I don’t know if it’s true, but I was told that after 3 days all the nicotine is out of your system, so any cravings after that are purely psychological. I don’t know why, but hearing that helped me. I somehow knew that if I could make it 3 days, then I could tell myself it was all in my head.

You sound like you have abnormally risky withdrawals. If you can, you really might think seriously about talking to your doctor about quitting.

meagan's avatar

I’ve been a smoker since I was 18, but by the time I hit 21, I was smoking a pack a day.
I quit cold turkey. It was easy for me. I don’t have much of an addictive personality.
But I wanted to quit because I looove to exercise, and thought that once I quit my endurance would go up. And it did! I can run longer and I’m so happy.

Deja_vu's avatar

I also get extremely emotional when I try to quit. Almost like I’m pms-ing. I do want to quit. More than ever. I joked with a friend that I should check into a rehab for smoking cigarettes. I’m just losing hope, and I am totally over smoking. Hell, I’m smoking right now. How lame is that?

Jeruba's avatar


After about 22 years, at 2 packs a day, I did it. Cold turkey is the only thing that worked for me. Other approaches had failed, including cutting back. When I passed 17 years as a nonsmoker, I celebrated; that’s the point at which your lungs are on par with those of someone who has never smoked.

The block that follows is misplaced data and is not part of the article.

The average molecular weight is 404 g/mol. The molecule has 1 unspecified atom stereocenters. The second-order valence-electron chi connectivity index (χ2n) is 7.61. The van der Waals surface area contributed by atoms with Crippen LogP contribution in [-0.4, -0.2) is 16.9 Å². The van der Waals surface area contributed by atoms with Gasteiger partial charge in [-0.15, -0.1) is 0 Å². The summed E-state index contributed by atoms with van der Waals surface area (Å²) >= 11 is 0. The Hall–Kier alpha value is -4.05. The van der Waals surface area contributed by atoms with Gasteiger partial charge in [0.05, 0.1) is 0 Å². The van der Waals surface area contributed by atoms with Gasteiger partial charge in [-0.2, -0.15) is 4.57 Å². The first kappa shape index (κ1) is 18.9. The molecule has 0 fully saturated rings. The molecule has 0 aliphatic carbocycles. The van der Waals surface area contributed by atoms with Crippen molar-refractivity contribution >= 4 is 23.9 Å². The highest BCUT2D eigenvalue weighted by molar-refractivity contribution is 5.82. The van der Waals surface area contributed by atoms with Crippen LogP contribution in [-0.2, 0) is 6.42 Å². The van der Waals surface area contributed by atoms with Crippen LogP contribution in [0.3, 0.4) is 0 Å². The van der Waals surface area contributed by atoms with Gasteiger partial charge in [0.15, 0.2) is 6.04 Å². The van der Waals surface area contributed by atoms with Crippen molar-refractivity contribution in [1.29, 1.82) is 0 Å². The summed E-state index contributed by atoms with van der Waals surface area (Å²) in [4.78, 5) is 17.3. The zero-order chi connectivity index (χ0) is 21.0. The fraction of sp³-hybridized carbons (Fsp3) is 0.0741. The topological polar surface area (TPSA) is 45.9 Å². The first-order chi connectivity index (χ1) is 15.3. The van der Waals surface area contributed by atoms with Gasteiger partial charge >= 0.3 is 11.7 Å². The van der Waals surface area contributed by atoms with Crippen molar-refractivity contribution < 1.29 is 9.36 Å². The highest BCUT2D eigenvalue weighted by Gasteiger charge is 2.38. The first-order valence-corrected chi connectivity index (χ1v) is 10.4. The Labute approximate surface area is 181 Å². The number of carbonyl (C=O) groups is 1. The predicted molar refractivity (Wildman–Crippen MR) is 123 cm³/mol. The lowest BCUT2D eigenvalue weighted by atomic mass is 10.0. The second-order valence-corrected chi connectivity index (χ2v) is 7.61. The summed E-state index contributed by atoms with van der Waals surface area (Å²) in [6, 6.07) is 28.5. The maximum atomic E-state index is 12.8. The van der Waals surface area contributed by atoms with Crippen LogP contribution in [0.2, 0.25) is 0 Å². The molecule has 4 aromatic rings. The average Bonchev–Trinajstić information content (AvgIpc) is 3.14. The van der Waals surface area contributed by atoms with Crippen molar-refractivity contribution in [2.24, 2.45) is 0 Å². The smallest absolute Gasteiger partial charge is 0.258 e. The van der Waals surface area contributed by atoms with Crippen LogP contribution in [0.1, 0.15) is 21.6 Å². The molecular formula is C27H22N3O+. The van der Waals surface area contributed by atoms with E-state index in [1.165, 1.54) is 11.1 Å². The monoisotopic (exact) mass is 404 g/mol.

Here was my answer a year and a half ago:

The first three days are the worst. I quit after 22 years at the 2-pack level. I journaled minute by minute through final countdown (last drags) and the white-knuckle days. I also went through I don’t know how many thousands of pretzel stix. The journal was so I’d remember the pain in case I was ever tempted to start again. I still have it.

The first three days are the worst, yes, and the mad craving passes, but it seems to be true that the desire never really goes away.

This year I’ll mark my 20th anniversary.

Perhaps the journal is an unobvious suggestion.

Deja_vu's avatar

@Jeruba Good for you! That gives me some hope.

Deja_vu's avatar